(Update: Daily Intel acquired a copy of the study, which you can download here. The below article provides context about the reason it was pulled offline in the first place.)
If there’s one thing that should be clear to any American who is alive in the year 2017, it’s that there are profound limits to the United States’ ability to intervene, militarily or covertly, in other countries in a manner that is humane and productive. In fact, there’s a long, sorry track record of such interventions making bad situations much, much worse.
The most salient example, of course, is the 2003 invasion and occupation of Iraq, which led to something like half a million deaths. And that figure probably understates the carnage: in the chaos that war unleashed so many people have died — from airstrikes, from suicide bombings, from execution at the hands of the out-of-control militias that ethnically cleansed parts of the country — that no one has anything close to an accurate body count. That war also led directly to ISIS’s rise, of course, which in turn caused another humanitarian nightmare and cost countless thousands of lives.
One would think, given this history, that most Americans would be receptive to arguments like It might feel good to run around the world, trying to prevent bad things from happening, but we’re not very good at it and should exhibit extreme caution before doing so. Alas, a sorry turn of events centering on the United States Holocaust Museum in DC, suggests that it’s still very difficult to make this argument in certain venues.
Because the Museum isn’t just interested in the Holocaust, but in the question of why atrocities occur and how to prevent them more broadly, it commissioned a study on the hotly controversial question of whether the Obama administration could have done more to prevent the murder of Syrian civilians at the hands of Bashar al-Assad. At latest count, the regime has killed something like 60,000 citizens, hundreds of whom may have died in a series of massacres involving chemical weapons — attacks which crossed a “red line” Obama drew in 2012. But President Obama did not respond to militarily to the atrocity, nor did he aggressively arm opposition fighters hoping to topple Assad — a moment that looms large in many negative assessments of his presidency. If ever there was a point of crystal clear moral calculus requiring U.S. action, critics of Obama’s decision have argued, it’s when a dictator is remorselessly murdering civilians with weapons of mass destruction. Sure, there are risks in acting — but isn’t doing something, with its uncertainty, better than the awful passivity of doing nothing under such dire circumstances?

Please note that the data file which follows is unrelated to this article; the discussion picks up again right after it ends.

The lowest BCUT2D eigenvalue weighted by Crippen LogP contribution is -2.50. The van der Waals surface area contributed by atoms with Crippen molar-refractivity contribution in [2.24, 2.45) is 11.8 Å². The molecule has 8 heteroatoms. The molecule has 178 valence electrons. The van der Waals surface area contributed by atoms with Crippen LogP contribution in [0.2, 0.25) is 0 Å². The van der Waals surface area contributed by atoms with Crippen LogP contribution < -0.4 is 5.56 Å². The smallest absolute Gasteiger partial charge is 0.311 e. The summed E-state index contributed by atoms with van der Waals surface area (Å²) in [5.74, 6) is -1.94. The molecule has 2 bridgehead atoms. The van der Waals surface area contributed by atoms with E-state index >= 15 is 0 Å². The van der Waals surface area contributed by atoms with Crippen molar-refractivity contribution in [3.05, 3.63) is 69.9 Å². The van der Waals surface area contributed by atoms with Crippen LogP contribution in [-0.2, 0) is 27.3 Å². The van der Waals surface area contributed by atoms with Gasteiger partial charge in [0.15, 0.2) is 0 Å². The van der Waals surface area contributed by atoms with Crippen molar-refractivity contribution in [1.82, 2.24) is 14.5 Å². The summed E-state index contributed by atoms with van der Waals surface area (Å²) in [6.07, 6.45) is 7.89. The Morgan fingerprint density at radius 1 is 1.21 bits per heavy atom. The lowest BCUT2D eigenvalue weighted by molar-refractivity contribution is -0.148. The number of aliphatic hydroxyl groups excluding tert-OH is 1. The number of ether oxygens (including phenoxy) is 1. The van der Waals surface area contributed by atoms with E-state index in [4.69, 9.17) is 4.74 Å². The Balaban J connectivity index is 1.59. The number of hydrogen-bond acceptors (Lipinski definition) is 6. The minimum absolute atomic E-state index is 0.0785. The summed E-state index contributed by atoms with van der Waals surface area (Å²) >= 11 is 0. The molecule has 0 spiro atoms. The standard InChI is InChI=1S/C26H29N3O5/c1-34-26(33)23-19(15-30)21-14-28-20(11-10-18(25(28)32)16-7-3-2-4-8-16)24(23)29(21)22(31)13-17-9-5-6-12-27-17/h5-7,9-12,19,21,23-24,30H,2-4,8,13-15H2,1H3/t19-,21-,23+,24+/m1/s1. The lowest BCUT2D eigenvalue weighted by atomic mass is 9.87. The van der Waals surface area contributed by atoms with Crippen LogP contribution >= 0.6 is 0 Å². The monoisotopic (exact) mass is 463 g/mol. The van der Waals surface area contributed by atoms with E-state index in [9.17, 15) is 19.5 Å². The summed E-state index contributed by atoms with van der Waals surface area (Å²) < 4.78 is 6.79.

This is not an easy question to answer — that’s why it has been raging for years. The hawkishly inclined, including center-left figures like John Kerry and Anne Marie Slaughter, have long claimed airstrikes against Assad and/or the establishment of no-fly zones and/or the arming of moderate rebels could have saved lives. Doves point out, among other objections, that the situation on the ground is so complicated that it’s often hard to discern the blurry boundaries between “moderate” rebel groups and those affiliated with al-Qaeda, ISIS, and other groups the US definitely doesn’t want to fund.
As was revealed in an interview with Jeffrey Goldberg, Obama went through an agonizing process of trying to understand these competing arguments as he worked toward developing a policy that abided by the lessons of the Iraq war. Many in his administration, including Kerry, aggressively lobbied him to take a harder line on Assad, but Obama refused to relent — in part because of how poorly he thought the recent Libya intervention and its aftermath had gone. “John, remember Vietnam?” Obama said to Kerry at one point, according to Goldberg. “Remember how that started?” In the end, while the US did arm some moderate rebel groups (an unsuccessful program Trump ended in July), it took a much less active role than many members of the DC foreign-policy establishment, which from center-left to center-right is generally inclined toward interventionism, would have preferred.
All of which brings us to the Holocaust Museum study. It was commissioned explicitly as an attempt to step back and put this complicated, heated debate on a somewhat more rigorous footing. Tablet sums up its findings thusly:
According to a publicity email sent by the Museum, the study was set to be launched at an event at the US Institute for Peace in Washington, D.C., on September 11 and was overseen by a former US intelligence and national security official under Obama, Cameron Hudson, now director of the Simon-Skjodt Center for the Prevention of Genocide. The paper argued that “a variety of factors, which were more or less fixed, made it very difficult from the beginning for the US government to take effective action to prevent atrocities in Syria, even compared with other challenging policy contexts.” Using computational modeling and game theory methods, as well as interviews with experts and policymakers, the report asserted that greater support for the anti-Assad rebels and US strikes on the Assad regime after the August 2013 Ghouta chemical weapons attack would not have reduced atrocities in the country, and might conceivably have contributed to them.